Thus, we hit a roadblock in Computing. We don’t know how to measure learning in Computing.  Sure, we can ask about learning in any given course, but if you listen to the complaints of teachers (“They learned Scheme — why do they do so poorly in Java?” and “You saw this algorithm in your CS2. Why can’t you do it now?” and “These students know Java and C.  Why can’t they pick up C++ on their own?”) and industry (“We have to hire people who know language X, because it takes too much time to learn X or to retrain our people in X”), you can see that we’re expecting a deeper kind of learning than just a course-at-a-time.  We don’t know how to measure this kind of transfer in Computing. We have no language-independent measures of CS learning.

If we had them, I’d bet we’d be disappointed with the results.  That’s a really high bar that we set for ourselves.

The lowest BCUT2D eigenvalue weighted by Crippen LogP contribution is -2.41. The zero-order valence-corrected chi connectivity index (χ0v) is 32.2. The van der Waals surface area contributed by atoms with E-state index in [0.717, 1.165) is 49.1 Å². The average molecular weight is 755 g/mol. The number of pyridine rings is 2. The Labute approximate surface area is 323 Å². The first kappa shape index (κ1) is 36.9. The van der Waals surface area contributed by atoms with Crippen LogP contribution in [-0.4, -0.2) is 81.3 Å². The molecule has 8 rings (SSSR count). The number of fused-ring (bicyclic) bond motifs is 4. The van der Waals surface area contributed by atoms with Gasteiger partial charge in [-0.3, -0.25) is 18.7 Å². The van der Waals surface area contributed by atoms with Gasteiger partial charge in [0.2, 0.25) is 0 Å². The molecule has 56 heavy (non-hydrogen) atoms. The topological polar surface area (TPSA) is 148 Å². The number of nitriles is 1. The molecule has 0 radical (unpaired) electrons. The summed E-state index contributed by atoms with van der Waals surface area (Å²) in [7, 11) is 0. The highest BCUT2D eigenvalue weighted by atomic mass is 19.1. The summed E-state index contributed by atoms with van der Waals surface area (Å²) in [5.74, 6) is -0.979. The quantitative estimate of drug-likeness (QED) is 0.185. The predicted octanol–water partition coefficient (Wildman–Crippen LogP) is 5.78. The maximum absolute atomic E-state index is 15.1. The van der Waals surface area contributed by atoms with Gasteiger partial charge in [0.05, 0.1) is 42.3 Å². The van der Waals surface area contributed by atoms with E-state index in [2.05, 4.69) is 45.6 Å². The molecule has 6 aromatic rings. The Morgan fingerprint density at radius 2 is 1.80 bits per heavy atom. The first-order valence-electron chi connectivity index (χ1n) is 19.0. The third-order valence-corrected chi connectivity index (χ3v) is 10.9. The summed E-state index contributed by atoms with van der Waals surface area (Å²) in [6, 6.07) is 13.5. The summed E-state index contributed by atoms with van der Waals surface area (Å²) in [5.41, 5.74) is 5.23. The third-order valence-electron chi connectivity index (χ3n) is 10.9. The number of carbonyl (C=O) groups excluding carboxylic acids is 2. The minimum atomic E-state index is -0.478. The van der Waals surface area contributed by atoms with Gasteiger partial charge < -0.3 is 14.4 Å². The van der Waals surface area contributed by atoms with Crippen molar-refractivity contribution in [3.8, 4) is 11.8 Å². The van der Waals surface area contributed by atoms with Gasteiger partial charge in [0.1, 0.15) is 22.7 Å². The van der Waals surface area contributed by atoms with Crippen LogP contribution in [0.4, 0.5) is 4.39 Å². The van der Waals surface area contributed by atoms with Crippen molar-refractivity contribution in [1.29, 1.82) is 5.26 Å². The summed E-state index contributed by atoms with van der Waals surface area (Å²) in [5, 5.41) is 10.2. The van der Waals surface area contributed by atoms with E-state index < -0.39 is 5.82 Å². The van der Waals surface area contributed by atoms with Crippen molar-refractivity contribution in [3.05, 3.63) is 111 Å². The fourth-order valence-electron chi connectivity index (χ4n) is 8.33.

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10 Comments Add your own

  • 1. Erik Engbrecht  |  January 27, 2010 at 9:35 am

    Has anyone tried making up a simple language for a test? Implementing a simple interpreted language isn’t that hard. It would have to change frequently, or there would have to be a lot of them. So there would be a lot of work Given a stable abstract syntax you might be able to randomly mutate the concrete syntax within certain constraints.

    Anyway, the idea would be to give students a test in a language that they have never seen before and have no way of studying, but that is filled with concepts from languages that they have seen. That way it measures their conceptual understanding rather than the degree to which they’ve internalized syntax and memorized libraries.

    My observation is that there are people who can pick up a new language sufficiently well in a few days to actually produce something, and there are those who will struggle for weeks or even months.

    Reply
    • 2. Mark Guzdial  |  January 27, 2010 at 1:21 pm